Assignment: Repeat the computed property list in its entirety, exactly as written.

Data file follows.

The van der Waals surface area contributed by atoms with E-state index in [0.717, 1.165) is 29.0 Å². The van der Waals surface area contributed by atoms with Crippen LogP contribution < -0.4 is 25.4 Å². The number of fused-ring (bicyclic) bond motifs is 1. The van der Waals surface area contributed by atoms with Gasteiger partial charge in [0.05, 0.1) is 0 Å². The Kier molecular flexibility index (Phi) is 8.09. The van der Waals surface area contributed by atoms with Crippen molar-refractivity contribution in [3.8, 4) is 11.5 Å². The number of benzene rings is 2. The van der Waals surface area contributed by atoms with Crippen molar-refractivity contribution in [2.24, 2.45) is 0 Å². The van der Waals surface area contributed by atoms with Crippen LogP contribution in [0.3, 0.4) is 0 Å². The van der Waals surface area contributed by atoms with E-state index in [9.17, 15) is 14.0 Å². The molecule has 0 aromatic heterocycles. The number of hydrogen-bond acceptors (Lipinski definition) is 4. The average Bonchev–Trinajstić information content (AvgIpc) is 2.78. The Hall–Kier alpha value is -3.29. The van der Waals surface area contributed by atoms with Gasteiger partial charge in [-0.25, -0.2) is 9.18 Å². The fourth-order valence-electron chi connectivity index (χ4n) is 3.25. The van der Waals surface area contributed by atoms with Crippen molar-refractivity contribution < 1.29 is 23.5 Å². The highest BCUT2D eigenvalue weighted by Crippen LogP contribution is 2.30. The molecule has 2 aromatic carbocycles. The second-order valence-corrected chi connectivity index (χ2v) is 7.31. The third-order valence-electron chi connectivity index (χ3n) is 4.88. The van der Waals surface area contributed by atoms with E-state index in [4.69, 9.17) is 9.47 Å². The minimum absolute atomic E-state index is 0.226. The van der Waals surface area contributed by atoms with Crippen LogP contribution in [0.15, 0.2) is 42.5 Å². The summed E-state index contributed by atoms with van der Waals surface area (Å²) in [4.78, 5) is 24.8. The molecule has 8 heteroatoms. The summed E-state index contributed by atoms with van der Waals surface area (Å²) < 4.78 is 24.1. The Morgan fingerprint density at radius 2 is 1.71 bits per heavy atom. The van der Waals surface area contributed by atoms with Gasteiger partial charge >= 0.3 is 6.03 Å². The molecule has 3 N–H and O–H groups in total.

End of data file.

The van der Waals surface area contributed by atoms with E-state index in [0.717, 1.165) is 29.0 Å². The van der Waals surface area contributed by atoms with Crippen LogP contribution < -0.4 is 25.4 Å². The number of fused-ring (bicyclic) bond motifs is 1. The van der Waals surface area contributed by atoms with Gasteiger partial charge in [0.05, 0.1) is 0 Å². The Kier molecular flexibility index (Phi) is 8.09. The van der Waals surface area contributed by atoms with Crippen molar-refractivity contribution in [3.8, 4) is 11.5 Å². The number of benzene rings is 2. The van der Waals surface area contributed by atoms with Crippen molar-refractivity contribution in [2.24, 2.45) is 0 Å². The van der Waals surface area contributed by atoms with Crippen LogP contribution in [0.3, 0.4) is 0 Å². The van der Waals surface area contributed by atoms with E-state index in [9.17, 15) is 14.0 Å². The molecule has 0 aromatic heterocycles. The number of hydrogen-bond acceptors (Lipinski definition) is 4. The average Bonchev–Trinajstić information content (AvgIpc) is 2.78. The Hall–Kier alpha value is -3.29. The van der Waals surface area contributed by atoms with Gasteiger partial charge in [-0.25, -0.2) is 9.18 Å². The fourth-order valence-electron chi connectivity index (χ4n) is 3.25. The van der Waals surface area contributed by atoms with Crippen molar-refractivity contribution < 1.29 is 23.5 Å². The highest BCUT2D eigenvalue weighted by Crippen LogP contribution is 2.30. The molecule has 2 aromatic carbocycles. The second-order valence-corrected chi connectivity index (χ2v) is 7.31. The third-order valence-electron chi connectivity index (χ3n) is 4.88. The van der Waals surface area contributed by atoms with E-state index in [4.69, 9.17) is 9.47 Å². The minimum absolute atomic E-state index is 0.226. The van der Waals surface area contributed by atoms with Crippen LogP contribution in [0.15, 0.2) is 42.5 Å². The summed E-state index contributed by atoms with van der Waals surface area (Å²) in [4.78, 5) is 24.8. The molecule has 8 heteroatoms. The summed E-state index contributed by atoms with van der Waals surface area (Å²) < 4.78 is 24.1. The Morgan fingerprint density at radius 2 is 1.71 bits per heavy atom. The van der Waals surface area contributed by atoms with Gasteiger partial charge >= 0.3 is 6.03 Å². The molecule has 3 N–H and O–H groups in total.